Professionals

Questions and answers on takeover bids and the MAR (dd. 15 January 2018)

  • 1. When does a potential bidder have to announce his/her intention to launch a bid?

    The announcement of a bid generally takes place after its formal notification to the FSMA, and is made by the FSMA. The fact that the FSMA thus in principle has a 'monopoly' on the announcement of takeover bids enables it first to conduct an initial test of the seriousness of a bid and to determine that the necessary funds are available to finance the takeover.

    At the request of the FSMA, exceptions may be made to this arrangement. In practice, the FSMA often asks potential bidders, with a view to the smooth functioning of the market (Article 8, § 1 of the Takeover Decree) and more specifically to ensuring correct pricing, to announce takeover bids before submitting a dossier to the FSMA.

    Specifically, it asks potential offerors in that case to publish a press release on their intention to launch a takeover bid for an offeree company at the latest when their board has decided to launch a takeover bid.

    Potential offerors are invited to contact the FSMA in good time in order to make concrete arrangements regarding the manner and the time of publication of the press release. In many cases, the publication of a press release will be accompanied by a suspension of trading in securities carrying voting rights or that confer access to voting rights in the offeree company and, where applicable, in the offeror.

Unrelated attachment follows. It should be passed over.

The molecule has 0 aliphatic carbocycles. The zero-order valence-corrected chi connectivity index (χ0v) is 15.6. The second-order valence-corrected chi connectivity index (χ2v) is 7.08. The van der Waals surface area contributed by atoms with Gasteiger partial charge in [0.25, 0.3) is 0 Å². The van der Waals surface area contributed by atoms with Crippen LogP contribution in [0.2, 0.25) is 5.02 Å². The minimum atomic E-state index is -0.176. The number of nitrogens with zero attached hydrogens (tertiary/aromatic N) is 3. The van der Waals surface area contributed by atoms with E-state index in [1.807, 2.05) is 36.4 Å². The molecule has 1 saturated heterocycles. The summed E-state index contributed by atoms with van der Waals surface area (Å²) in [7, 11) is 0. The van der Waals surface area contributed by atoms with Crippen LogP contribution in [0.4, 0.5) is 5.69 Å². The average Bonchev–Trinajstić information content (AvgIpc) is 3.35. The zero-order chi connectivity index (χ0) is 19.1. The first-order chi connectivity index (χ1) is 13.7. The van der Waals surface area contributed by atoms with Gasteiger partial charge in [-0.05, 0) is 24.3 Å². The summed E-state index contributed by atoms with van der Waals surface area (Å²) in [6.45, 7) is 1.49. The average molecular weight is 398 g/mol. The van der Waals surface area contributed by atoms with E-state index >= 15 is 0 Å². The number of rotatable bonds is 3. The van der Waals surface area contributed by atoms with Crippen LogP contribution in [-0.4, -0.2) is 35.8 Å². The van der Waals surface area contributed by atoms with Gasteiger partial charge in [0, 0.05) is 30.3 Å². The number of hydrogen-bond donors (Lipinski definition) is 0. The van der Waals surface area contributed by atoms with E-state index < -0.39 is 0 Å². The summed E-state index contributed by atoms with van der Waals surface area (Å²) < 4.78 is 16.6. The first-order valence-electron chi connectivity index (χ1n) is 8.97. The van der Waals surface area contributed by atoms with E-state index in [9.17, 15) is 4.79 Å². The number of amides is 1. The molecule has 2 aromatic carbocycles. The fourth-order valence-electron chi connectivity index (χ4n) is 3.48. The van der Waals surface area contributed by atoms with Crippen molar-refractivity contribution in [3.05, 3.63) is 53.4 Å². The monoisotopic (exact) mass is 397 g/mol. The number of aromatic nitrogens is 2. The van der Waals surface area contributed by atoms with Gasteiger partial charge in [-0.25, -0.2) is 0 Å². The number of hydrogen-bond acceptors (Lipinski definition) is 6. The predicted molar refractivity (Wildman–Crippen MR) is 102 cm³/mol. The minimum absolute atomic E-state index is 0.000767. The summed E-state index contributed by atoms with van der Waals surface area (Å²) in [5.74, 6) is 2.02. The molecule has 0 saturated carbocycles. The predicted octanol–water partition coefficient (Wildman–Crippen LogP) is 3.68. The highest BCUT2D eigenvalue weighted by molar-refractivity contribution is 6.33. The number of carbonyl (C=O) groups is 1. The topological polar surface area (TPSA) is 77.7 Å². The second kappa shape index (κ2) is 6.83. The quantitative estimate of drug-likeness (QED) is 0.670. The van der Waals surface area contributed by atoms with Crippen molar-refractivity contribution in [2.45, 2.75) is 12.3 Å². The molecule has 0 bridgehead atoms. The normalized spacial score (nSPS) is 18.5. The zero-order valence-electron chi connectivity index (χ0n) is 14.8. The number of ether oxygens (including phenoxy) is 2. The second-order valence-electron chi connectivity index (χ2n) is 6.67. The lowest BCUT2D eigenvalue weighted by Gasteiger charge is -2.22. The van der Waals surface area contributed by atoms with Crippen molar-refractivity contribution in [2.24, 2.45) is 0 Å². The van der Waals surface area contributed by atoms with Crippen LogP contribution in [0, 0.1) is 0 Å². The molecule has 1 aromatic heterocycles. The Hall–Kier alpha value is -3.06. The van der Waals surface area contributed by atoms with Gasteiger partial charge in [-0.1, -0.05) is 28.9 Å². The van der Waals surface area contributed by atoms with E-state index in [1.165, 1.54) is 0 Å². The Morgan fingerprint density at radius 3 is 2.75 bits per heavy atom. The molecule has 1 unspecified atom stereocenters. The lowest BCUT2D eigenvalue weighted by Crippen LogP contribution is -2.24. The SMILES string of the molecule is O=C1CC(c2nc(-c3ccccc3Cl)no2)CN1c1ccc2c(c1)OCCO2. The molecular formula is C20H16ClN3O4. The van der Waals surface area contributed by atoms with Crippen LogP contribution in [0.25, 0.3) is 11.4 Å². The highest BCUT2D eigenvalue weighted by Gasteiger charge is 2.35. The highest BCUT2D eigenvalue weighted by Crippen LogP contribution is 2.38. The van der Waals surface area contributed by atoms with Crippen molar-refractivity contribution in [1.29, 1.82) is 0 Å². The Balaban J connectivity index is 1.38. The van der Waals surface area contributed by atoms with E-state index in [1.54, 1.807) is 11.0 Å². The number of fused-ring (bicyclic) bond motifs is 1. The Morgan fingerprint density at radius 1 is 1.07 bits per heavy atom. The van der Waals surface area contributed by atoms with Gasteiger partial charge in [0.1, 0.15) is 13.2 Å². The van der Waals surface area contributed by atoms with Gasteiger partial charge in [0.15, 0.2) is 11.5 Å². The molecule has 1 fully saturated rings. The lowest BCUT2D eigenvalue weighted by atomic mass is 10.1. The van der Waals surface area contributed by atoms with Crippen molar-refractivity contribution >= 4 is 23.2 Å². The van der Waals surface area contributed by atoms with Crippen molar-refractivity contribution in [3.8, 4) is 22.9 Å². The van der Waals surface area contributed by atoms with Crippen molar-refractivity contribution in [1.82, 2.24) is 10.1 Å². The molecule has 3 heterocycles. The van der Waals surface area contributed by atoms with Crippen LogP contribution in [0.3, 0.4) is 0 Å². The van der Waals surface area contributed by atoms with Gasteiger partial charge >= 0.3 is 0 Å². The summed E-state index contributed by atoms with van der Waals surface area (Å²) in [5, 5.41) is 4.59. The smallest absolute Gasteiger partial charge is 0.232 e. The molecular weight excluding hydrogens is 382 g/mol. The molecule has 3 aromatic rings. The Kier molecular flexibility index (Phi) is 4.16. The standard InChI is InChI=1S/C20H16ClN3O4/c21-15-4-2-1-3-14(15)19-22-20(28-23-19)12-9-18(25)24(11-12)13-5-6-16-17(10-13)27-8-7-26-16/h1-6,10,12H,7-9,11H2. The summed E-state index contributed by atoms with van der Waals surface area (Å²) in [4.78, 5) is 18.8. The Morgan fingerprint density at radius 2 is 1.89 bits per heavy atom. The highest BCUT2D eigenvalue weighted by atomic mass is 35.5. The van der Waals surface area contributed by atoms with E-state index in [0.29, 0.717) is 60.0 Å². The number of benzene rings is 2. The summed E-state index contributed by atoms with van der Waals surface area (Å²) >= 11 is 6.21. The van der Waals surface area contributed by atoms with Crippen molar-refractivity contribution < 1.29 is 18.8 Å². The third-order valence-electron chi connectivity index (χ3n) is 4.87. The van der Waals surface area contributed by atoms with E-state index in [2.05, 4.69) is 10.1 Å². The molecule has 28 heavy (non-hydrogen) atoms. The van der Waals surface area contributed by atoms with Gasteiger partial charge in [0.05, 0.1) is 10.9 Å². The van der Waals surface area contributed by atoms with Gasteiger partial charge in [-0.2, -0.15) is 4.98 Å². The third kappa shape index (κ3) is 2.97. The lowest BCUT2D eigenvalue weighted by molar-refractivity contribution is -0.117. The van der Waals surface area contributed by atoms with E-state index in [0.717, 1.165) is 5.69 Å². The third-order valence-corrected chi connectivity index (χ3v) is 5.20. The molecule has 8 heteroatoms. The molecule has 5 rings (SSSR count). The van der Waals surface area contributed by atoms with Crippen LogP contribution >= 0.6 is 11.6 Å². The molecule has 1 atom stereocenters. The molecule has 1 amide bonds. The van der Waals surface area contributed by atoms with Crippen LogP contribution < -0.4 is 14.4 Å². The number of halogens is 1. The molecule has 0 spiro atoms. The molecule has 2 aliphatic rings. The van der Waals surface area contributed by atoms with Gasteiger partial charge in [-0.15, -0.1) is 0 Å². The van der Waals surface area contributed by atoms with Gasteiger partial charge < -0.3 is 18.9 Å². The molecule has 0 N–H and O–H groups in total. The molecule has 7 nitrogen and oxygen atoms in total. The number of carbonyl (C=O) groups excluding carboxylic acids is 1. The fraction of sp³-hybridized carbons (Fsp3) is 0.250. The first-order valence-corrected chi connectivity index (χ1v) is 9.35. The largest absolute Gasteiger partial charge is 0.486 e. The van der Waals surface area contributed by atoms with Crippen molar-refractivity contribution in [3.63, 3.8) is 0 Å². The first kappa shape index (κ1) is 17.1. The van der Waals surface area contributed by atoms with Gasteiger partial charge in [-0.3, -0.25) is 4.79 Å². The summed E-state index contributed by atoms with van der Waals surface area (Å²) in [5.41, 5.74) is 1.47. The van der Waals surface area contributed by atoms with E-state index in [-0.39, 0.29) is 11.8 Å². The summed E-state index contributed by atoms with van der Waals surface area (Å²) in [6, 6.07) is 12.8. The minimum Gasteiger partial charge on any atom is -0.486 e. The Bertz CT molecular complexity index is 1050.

The publication of the announcement of the offer by the FSMA – pursuant to Article 7 of the Takeover Decree – will then occur later, after the offeror has submitted the dossier.

  • 2. What information has to be included in a press release in which the potential offeror announces his/her intention to launch a bid?

    In order to inform the market correctly, the press release must contain at least the following information: the offer price, the type of bid envisaged and, if it is a voluntary conditional bid, the conditions to which the bid is subject.

    The press release can only contain factual information and its tone should be neutral.

  • 3. When does notification have to be made of transactions in securities carrying voting rights or conferring access to voting rights in the offeree company, the offeror or the company whose securities are being offered by way of consideration?